The point I’m trying to make is that winning the most championships shouldn’t automatically crown the a team the team of the decade because the best team does not always win. And like I said, if you base your decision on that, then you have to say the Blue Jays were the second most successful team of the decade. You have to look at all of the information, not just one stat.

    Take the 2006 Cardinals, for example. They got hot at the right time and played great baseball in the playoffs. The Tigers got cold after breezing through the first two rounds. The Cards won the Series handily, but no one would say they were the better team. Anything can happen in the playoffs.

    To me, when looking at success in a decade, you have to look at the team that gave themselves the most opportunities to win it all by winning during the season. There’s no question that in the 1990s, the Braves were that team in baseball. Sometimes that team is the one that goes on to win the most championships. In the Braves’ case, that unfortunately didn’t happen.

  5. Chris Kent Says:

    I will concede that statistically your assertions are true. From a business owners standpoint, successful teams regardless of championships still draw crowds and generates revenue. However, teams of the decades will always be counted by championships because that is the ultimate goal of every team at the beginning of every off season is to win championships, not a shot at championship, not winning more games, but winning at the right time. The NY Giants are a perfect example. They are champions because they won when it counted even though statistically they were the inferior team when you look at the entire season.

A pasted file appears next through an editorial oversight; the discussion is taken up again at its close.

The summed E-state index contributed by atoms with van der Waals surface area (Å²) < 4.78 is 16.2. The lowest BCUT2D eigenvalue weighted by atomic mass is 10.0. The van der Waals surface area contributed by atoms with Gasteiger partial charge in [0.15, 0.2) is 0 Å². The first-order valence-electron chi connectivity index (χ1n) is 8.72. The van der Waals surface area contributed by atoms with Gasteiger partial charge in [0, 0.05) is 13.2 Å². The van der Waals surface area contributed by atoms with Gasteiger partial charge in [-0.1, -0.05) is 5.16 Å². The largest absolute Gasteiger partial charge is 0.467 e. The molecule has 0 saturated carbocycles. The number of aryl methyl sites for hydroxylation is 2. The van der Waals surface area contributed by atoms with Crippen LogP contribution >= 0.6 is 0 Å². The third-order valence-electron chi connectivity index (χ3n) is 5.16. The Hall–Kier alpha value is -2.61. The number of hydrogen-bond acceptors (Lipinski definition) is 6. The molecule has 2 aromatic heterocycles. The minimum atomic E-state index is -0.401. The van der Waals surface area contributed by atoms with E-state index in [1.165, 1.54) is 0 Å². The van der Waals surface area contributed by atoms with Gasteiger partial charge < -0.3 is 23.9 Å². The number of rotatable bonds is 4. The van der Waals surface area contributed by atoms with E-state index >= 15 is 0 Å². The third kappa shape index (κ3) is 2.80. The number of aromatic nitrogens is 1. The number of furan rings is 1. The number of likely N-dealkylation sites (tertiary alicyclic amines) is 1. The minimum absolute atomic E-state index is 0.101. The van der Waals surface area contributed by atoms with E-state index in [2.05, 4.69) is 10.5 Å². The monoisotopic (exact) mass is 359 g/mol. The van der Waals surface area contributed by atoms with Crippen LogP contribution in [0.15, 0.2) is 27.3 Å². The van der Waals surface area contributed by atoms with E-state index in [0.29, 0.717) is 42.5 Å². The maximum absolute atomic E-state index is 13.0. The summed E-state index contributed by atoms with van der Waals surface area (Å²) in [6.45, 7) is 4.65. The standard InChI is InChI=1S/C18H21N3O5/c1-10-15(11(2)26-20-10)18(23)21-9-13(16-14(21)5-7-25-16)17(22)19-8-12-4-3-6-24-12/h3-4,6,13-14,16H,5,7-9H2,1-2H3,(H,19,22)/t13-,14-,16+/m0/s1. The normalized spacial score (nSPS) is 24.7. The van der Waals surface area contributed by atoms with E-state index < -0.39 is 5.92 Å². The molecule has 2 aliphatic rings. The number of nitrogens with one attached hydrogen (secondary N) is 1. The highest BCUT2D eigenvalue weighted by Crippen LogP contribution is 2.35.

6. In response to Chris – yeah, the G-men got hot, but no one will call them a dominant team or the team of a decade. That title will go to the Patriots for their ability to control both the regular season, their division, their conference and ultimately the Super Bowl. Their dominance is complete – start to finish – and is one of the best examples of a true TOD.

    And the only reason the Yankees are considered the team of the decade is A) Yank-o-centric East Coast Media bias and B) Derek Jeter and other assorted pretty boys that the Yank-o-centric East Coast Media fell in love with.

    Oh, yeah – they also play in New York, which automatically makes them better than everyone else.

  7. nathanelwell Says:

    Ah the Patriots are brought into discussion… Jason, the real question for you is, would the Patriots be as dominant if they wouldn’t have consciously cheated for so many years? The other Nate will have something to say about that in a few days…

  8. Chris Kent Says:

    Stats are good for filling seats and earning a spot in the Hall of Fame (Barry Sanders). It’s more accurate to say that the team that wins the “Team of the Year” (i.e. Wold Series champions) the most in a decade should also be named “Team of the Decade.” Otherwise it starts to look like the BSC Rankings.

    My point with the Giants wasn’t that they are going to be a team of the decade, however they were the “Team of the Year” because they won when it counted in games it counted (against a statistically better team who also cheated), not because they had better stats.

  9. My money’s on the Expos and the Lions. I’ll (no, we’ll) be waiting for a post on that, Nates.

  10. Hey Nate – as the saying goes, “If you ain’t cheatin’, you ain’t tryin’.” Actually, there’s no way to answer that question. I think the judge of the Patriots legacy will be how they perform this year. If they continue to dominate the league this year, then I think the question will be answered. Should there be an asterisk next to their tainted little legacy? Darn tootin’.